So when you ask yourself if a Christian can have depression, you are really asking whether a Christian can experience physical illness, inflammation, chronic or acute stress, or gut problems. If you can have diarrhea after you eat something you shouldn’t, your Christian brother or sister can have depression. One is no more demonic than the other. Yes, one is more short term than the other (hopefully!) but the point still stands.

Have you ever taken a panadol/Tylenol or aspirin for a headache? Have you ever put an icepack on a sprained ankle or knee? Have you ever gone to the doctor for an upset tummy or other condition? It might have been easy to say that it’s okay for you to suffer from those ailments because its just life, yet turn to depression and related illnesses and say “but that’s not.”

That, right there, is hypocritical. I’m coming out of the gate firing on this one because it matters. If we apply shame is to physical, neurological, chemical conditions that manifest as depression or other mental illnesses we may inadvertently create a situation in which someone may feel shame in getting help. This is the danger of bad theology. It can, quite literally, put a life at risk. People! Let’s not do this! Let’s make churches a safe place for someone to say “I think I’m depressed” and receive support in getting help – not shame or demotions.

It is my belief that depression should not be treated as a spiritual issue. It should be treated as a very real, very serious condition that requires a holistic approach for treatment. That approach should include professional (qualified) help such as counselling and medication. It should include diet and exercise (which is often prescribed as part of the action plan). The place where church should come into a Christian’s action plan is that it should provide community, pastoral support, an opportunity to connect in a positive environment, receive peace and encouragement through scripture (etc), and receive prayer for encouragement or healing if if IF the depression sufferer asks for it. *The latter should never be administered as the sole approach to recovery.* I say this as a person who has been ashamed to admit that attempts at faith healing had failed. In my case it was shoulder and elbow damage after an accident. It was obvious my conditions hadn’t been healed and I felt shame. The hidden shame when a mental illness isn’t healed by faith could be dangerous.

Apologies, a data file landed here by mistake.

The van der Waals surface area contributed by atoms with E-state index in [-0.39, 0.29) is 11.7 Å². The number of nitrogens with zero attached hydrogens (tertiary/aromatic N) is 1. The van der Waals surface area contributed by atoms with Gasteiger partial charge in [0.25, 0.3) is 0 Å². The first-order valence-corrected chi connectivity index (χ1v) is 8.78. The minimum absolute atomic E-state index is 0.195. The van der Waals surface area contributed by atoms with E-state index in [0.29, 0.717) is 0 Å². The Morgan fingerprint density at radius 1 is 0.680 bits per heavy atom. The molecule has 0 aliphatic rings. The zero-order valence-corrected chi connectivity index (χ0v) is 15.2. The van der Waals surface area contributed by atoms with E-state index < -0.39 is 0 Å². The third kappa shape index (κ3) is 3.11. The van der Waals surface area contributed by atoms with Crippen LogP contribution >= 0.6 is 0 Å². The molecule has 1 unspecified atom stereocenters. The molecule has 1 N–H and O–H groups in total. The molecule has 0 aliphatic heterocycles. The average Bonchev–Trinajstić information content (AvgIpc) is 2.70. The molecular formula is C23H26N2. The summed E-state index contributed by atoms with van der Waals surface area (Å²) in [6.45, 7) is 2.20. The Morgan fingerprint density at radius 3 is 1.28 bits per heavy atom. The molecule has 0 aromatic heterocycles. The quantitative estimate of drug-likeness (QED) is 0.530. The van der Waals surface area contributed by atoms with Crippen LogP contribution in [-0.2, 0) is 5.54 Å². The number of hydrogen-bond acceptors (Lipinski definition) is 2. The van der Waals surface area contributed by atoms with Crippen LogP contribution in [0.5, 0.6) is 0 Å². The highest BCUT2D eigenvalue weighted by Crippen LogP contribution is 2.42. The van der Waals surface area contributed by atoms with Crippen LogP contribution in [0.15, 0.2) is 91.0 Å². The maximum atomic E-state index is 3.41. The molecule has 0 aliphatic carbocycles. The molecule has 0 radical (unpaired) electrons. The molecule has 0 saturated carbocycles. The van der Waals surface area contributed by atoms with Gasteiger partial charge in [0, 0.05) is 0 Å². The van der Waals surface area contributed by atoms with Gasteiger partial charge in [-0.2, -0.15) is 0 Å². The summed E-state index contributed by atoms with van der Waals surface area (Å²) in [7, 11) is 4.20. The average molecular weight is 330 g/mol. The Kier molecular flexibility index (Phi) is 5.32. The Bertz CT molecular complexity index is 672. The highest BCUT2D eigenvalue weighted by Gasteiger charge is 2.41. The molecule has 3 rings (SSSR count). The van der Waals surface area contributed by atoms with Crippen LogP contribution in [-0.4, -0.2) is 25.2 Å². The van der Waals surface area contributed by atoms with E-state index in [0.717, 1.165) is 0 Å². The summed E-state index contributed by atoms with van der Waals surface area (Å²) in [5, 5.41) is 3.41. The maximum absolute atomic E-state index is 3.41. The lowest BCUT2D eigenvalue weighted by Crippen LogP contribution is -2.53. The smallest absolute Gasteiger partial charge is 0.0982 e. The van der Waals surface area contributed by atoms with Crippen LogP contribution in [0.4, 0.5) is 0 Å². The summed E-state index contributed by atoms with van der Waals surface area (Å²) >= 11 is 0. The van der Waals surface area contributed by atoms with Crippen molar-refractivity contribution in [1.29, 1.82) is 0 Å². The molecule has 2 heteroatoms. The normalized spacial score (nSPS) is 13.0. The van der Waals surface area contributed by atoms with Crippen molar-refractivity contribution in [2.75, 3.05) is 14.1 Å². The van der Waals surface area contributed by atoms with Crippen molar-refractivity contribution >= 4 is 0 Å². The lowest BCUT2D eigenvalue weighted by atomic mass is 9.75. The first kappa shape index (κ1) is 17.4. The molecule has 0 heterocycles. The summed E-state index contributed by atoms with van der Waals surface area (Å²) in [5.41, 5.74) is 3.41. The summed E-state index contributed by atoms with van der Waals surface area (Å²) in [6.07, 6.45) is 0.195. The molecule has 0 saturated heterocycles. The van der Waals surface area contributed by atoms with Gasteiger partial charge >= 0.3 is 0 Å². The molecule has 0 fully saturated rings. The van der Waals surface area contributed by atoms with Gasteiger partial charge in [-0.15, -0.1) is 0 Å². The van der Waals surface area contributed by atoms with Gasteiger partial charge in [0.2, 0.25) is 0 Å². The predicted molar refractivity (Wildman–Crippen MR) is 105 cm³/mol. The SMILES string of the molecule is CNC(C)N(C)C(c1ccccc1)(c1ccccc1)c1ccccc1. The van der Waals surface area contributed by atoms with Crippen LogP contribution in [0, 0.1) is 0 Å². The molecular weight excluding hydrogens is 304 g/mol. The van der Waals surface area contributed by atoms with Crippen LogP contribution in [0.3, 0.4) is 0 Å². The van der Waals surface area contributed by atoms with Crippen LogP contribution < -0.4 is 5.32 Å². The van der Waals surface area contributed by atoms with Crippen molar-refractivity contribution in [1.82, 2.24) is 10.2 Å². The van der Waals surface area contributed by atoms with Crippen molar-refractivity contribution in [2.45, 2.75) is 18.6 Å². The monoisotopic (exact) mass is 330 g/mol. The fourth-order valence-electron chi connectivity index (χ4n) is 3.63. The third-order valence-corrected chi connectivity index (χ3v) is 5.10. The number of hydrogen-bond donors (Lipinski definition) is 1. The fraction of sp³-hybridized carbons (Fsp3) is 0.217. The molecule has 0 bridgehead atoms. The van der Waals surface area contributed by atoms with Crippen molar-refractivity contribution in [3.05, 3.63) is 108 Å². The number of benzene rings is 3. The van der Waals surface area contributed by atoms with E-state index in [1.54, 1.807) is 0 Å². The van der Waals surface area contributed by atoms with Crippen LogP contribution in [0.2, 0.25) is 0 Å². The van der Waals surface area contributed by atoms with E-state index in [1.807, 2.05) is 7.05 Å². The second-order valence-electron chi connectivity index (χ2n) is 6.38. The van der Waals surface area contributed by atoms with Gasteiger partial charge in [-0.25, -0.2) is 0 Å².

I do believe in prayer. I do believe that when we turn to God, He can perform miracles. I don’t believe that should be the only approach with mental illness. To limit “treatment” to faith healing could be deadly because it could cause a person to feel shame or failure if it doesn’t work. Worse still, it could cause them to feel pressure to act like all is well, or discontinue other treatment. I sweat at the thought.

A particularly concerning doctrine regarding and all healing is an increasingly prevalent belief in some NAR churches that healing from all maladies is guaranteed at the point of salvation. I mentioned it at the top of this piece and I’ll mention it again here: it’s not true and it’s not helpful. We can’t measure the quality of our salvation on whether or not our cancerous tumours disappeared when we said the prayer. Nor can we measure it on whether or not our depression, anxiety, schizophrenia, bipolar, (etc. etc. etc.) disappeared when we said the prayer. Some people may get healed when they invite Jesus into their hearts. GOOD for them. Some people may take years to heal. Good for them. Others may be healed in eternity. Good for them. The fact is every walk with God is different and none should be judged against another.

Paul had a “thorn in his side.” Jacob had a limp. No one would look at them and say “disqualified.” God certainly wouldn’t. We shouldn’t do this to people who suffer mental illness.